Do chocolate and the environment have anything to do with each other?

The answer is yes! 

Cacao beans are the raw material for chocolate.

In conventional cacao bean production, most of the workers are paid low wages and there are cases where the beans are produced on farms with little or no benefits or workplace protection, resulting in poverty and child labor. This results in very poor living conditions and environmental problems such as deforestation and environmental pollution as well. In addition, cacao plantations are usually monopolized by a single company, resulting in unfair exploitation where most of the profits from production go to a particular company rather than to everyone involved in growing the beans. 

For this reason, fair trade activities, in which cacao beans are purchased at a fair price, are now becoming increasingly popular.

So what is sustainable chocolate? Sustainable chocolate is produced in an ethical and sustainable manner. They are made from organically grown cacao beans and produced using fair trade methods to avoid child labor. They also ensure that everyone involved in the production is treated fairly and paid a fair wage for their work.

How do you tell the difference between sustainable and non-sustainable chocolate? The easiest is to check the certification label.  Check to see if it has the Fair Trade certified label on it. 

As a consumer, I am wondering how to tell the difference between sustainable and non-sustainable chocolate. There are many points to consider, but there are two main ones.

[Sustainability Labels]
>> Sustainability labels on products set minimum environmental and health standards and verify products that meet the criteria. They’re designed to inform consumers, brands, and manufacturers that labelled products are more environmentally friendly than most. Some of the commonly used labels for cacao includes

  • International Fairtrade Certification: Fairtrade is one of the most recognized and trusted sustainability label in the world. When you buy products with any of the Fairtrade Marks, you support farmers and workers as they improve their lives and their communities.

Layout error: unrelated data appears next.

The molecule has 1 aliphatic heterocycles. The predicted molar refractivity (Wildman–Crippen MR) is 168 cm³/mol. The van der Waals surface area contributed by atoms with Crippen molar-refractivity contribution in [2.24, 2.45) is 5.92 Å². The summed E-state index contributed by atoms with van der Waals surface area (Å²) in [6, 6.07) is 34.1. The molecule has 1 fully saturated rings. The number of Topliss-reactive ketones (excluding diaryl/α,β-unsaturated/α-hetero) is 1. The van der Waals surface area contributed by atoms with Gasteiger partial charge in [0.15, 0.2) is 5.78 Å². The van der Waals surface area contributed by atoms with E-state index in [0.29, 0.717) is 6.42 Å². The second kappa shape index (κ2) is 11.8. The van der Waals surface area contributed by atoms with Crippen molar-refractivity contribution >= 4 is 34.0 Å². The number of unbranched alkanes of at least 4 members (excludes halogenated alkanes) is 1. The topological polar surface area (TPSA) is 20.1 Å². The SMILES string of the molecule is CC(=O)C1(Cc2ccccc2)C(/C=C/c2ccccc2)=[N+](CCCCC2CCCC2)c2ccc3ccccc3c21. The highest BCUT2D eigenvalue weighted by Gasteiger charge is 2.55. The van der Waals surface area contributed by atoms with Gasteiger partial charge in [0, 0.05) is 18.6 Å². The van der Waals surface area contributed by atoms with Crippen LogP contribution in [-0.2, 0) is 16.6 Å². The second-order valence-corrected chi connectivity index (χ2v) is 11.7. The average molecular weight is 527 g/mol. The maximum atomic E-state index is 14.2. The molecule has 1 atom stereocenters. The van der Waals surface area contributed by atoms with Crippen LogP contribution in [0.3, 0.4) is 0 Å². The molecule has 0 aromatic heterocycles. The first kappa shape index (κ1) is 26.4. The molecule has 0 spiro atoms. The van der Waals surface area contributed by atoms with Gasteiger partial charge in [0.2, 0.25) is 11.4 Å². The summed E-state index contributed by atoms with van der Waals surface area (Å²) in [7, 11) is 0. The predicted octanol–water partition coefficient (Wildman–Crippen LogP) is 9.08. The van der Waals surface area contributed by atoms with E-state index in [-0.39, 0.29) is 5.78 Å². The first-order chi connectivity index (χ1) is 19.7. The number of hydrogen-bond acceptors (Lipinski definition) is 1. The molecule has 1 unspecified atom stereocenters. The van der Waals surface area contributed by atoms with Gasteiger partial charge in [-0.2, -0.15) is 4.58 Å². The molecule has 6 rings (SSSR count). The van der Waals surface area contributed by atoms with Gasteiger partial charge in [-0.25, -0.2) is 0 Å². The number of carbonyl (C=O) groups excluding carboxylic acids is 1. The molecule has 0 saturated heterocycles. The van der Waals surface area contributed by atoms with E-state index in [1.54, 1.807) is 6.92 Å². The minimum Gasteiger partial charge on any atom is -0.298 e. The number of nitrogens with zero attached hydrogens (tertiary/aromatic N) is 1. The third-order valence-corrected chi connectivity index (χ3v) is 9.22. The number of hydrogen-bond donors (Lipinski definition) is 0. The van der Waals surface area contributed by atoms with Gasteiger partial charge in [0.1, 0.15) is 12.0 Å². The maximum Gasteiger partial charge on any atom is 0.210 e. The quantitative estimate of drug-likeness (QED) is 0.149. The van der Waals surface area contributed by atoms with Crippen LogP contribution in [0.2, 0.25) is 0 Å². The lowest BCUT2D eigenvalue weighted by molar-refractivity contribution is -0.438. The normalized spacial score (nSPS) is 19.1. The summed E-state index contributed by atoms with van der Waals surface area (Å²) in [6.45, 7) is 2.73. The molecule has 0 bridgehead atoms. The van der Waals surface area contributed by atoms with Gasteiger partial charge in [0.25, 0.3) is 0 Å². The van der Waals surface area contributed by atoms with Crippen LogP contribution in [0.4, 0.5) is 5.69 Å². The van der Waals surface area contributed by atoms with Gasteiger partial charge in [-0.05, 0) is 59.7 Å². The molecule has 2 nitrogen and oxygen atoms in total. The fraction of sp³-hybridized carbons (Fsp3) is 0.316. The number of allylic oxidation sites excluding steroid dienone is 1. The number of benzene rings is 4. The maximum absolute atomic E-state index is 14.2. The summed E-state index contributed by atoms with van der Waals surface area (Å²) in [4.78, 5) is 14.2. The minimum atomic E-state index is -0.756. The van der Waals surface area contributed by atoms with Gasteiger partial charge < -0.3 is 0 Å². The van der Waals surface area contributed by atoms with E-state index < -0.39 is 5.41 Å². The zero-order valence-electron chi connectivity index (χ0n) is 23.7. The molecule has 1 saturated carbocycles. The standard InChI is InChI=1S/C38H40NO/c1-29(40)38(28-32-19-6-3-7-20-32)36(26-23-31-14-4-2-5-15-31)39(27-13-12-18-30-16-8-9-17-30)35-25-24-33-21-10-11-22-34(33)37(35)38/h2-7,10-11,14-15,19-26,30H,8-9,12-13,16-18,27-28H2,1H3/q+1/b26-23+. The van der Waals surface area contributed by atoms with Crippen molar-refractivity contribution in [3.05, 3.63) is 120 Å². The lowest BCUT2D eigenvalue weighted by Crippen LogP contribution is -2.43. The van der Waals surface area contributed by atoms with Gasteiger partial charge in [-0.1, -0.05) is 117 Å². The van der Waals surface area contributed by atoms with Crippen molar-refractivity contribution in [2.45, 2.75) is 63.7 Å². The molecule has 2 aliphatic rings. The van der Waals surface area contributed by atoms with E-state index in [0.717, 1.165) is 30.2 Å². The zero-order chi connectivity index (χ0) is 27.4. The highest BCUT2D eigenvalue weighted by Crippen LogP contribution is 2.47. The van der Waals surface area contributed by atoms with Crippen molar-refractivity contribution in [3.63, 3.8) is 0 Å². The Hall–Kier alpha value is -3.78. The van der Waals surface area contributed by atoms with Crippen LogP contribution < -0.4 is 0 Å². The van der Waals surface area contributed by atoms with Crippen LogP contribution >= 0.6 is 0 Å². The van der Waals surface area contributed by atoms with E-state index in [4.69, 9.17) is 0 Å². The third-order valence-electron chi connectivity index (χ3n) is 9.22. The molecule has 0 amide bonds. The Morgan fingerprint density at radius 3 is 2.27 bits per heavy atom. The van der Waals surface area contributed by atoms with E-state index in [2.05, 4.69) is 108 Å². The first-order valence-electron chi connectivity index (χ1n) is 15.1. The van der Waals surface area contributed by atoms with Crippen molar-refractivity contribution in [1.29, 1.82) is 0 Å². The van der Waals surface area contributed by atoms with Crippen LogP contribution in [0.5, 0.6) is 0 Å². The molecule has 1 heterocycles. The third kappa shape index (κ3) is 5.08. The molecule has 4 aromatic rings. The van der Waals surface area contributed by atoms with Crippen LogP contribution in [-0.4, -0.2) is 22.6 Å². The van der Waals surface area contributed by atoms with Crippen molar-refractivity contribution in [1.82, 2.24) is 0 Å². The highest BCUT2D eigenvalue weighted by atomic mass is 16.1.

• Rainforest Alliance Certification: The Rainforest Alliance certification seal means that the product (or a specified ingredient) was produced by farmers, foresters, and/or companies working together to create a world where people and nature thrive in harmony.

[Direct Trade]
>> For products with certification labels such as Fairtrade, it is necessary to meet the standards set by the certifying organization, and it costs a certain amount of money to receive certification and maintain registration.

In direct trade, the producer does not have to spend time and money for certification, but on the contrary, the direct relationship and trust between the producer and the distributor are the criteria. Since the producer and distributor deal directly with each other, there is no need for an intermediary, and the producer can use the costs previously incurred to improve quality and workers, and the freshness of the product can be maintained. The distributor goes directly to the cacao bean producer, discusses a fair price, and establishes a relationship of trust with the producer.

For the producers, it allows them to know where and how their products are processed and sold, and at the same time, for us, the consumers, there is traceability of "where, who, and how" the product was produced.

Some products have certification labels and some do not, and neither is better than the other. Both share the fact that there is traceability (transparency) which is a characteristic of sustainable chocolate.

Check for these next time you want to buy chocolates!